NBA players best discover their potential through absorbing lessons and moving on as quickly as possible. The “next” mentality is real and necessary. Next play. Next game. Next opportunity.
After studying video of the opening-night debacle in Brooklyn with his Warriors teammates, Andrew Wiggins seems particularly eager for the next game, as he should be.
His performance against the Nets is one he’d like to delete from his 2020-21 gallery, if not his memory.
“I had a couple plays in there,” Wiggins said Wednesday. “Couple silly turnovers, or just layups and I’m like, ‘How the hell I did I miss that.’
“But it happens. It’s the game of basketball. You know there’s going to be off-nights, there’s going to be times where you do stupid stuff, make the wrong decision. But the good thing about the NBA is there’s going to be another game in a couple days.”
That next game is Christmas Day against the Bucks in Milwaukee. Wiggins goes from seeing plenty of Kevin Durant to seeing just as much or more of Giannis Antetokounmpo.
If the languid defense and sloppy offense on display against the Nets shows up again, featuring Wiggins in a prominent role, the Warriors will leave Wisconsin with an 0-2 start in back-to-back seasons for the first time since 2009-10.
“We all could have competed a little bit more, get after it, make it tougher on some of the [Nets],” Wiggins said. “But I feel we had a lot of good looks. We missed a lot of easy shots, wide-open 3s, layups. A lot of stuff that’s fixable.”
Wiggins’ personal breakdown lacks the blunt truth of a Draymond Green, who is quick to blurt out “I sucked” after a poor individual performance. Wiggins brings a rich layer of stoicism, punctuated with an unsaid plea: Don’t judge me just yet.
The problem with that is his history. Wiggins is in his seventh NBA season, and the five since he was named Rookie of the Year (2013-14) have been characterized as empty-calorie seasons. He was in Minnesota, with the Timberwolves, who for most of their existence have been synonymous with struggle. Karl-Anthony Towns and Wiggins, No. 1 overall picks in consecutive drafts, weren’t able to change the fortunes of the franchise.
While Towns was becoming an All-Star, Wiggins was gaining the reputation of a gifted player standing on the sidewalk squinting blankly in the general direction of stardom.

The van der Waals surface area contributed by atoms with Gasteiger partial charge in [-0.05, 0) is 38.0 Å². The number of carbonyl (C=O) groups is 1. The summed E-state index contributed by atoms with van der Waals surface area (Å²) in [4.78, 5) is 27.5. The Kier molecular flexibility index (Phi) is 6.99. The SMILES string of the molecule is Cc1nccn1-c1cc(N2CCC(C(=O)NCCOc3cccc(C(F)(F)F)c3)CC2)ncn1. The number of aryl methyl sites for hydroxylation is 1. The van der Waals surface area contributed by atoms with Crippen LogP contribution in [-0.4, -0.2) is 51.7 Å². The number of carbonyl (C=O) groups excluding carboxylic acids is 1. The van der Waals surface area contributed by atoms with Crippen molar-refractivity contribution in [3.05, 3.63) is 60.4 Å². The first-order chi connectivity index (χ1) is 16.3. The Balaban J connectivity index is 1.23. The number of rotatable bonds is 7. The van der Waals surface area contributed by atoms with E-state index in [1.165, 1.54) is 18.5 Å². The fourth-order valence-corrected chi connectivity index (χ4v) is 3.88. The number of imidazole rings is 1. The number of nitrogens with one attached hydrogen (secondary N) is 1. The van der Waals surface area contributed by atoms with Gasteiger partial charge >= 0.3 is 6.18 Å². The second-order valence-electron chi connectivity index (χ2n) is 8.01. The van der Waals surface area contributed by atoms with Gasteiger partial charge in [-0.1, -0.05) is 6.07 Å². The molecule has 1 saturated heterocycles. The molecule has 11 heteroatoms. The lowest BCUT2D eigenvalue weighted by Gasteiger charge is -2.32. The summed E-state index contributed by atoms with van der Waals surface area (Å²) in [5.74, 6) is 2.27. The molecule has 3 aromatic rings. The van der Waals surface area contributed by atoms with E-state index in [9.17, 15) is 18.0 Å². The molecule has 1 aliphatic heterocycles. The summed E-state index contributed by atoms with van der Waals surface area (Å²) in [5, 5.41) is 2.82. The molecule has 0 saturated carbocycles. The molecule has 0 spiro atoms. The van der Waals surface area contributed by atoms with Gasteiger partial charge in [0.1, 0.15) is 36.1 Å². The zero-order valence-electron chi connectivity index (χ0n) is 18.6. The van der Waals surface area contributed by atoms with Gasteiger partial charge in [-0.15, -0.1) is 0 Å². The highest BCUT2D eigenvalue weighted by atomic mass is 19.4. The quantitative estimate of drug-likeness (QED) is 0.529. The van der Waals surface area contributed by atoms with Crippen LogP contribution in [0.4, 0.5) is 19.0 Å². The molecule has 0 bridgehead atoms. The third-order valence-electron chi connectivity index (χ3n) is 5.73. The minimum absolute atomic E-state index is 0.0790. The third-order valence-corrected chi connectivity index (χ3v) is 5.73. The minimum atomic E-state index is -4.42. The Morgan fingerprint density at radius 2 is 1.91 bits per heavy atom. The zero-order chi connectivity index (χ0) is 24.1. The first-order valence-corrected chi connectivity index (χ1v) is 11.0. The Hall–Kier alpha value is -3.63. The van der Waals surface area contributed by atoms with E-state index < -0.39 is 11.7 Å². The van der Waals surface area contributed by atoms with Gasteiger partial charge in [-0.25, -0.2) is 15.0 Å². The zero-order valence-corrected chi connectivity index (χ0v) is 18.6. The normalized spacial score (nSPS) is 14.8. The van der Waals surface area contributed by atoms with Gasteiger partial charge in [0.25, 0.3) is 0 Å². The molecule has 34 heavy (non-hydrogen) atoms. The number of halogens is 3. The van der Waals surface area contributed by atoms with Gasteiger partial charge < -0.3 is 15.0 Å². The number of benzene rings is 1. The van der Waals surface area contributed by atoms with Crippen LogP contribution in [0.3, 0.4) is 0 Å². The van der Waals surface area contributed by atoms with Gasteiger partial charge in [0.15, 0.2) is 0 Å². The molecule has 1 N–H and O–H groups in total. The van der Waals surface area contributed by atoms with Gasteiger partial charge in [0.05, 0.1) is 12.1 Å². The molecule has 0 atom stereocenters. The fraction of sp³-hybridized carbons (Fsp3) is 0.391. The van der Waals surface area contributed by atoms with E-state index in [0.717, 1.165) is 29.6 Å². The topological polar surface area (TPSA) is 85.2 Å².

This season is, with him proclaiming Stephen Curry as “the best player I’ve ever played with,” might be Wiggins’ greatest opportunity to take a step or two.
And he knows it. He really, really knows it.
“It's a great opportunity to open new doors, kind of like a fresh start because this is a totally different team than my other team, with the success [the Warriors] have had and the players we’ve got -- everything,” Wiggins said. “So, it’s totally different.”
It didn’t look much different for Wiggins on Tuesday. And the Warriors looked much the same as they did most of last season. It was a conspiracy of ineptitude.
Warriors coach Steve Kerr, who facilitated the extended video session on Wednesday, believes both the Warriors and Wiggins will recover, that they’ll both be better, though it might take a few weeks.
“It was a rough game for him last night, a rough game for everybody,” Kerr said of Wiggins, before suggesting Wiggins’ encouraging 12-game stint with the Warriors last season provides a more accurate assessment of him.
“The 12 games last year is a much better sample size,” Kerr said. “I think, over the course of this year, he's going to prove to be a very good wing player with length and defensive versatility. And that's a role that we need. He’s going to fit in fine and he'll play better, and he'll be the first to tell you that.”
Wiggins didn’t exactly say that. He rather hinted at it. The only way to know for sure if the lessons were absorbed and will result in corrections is to keep eyes on his performance, beginning with Christmas Day.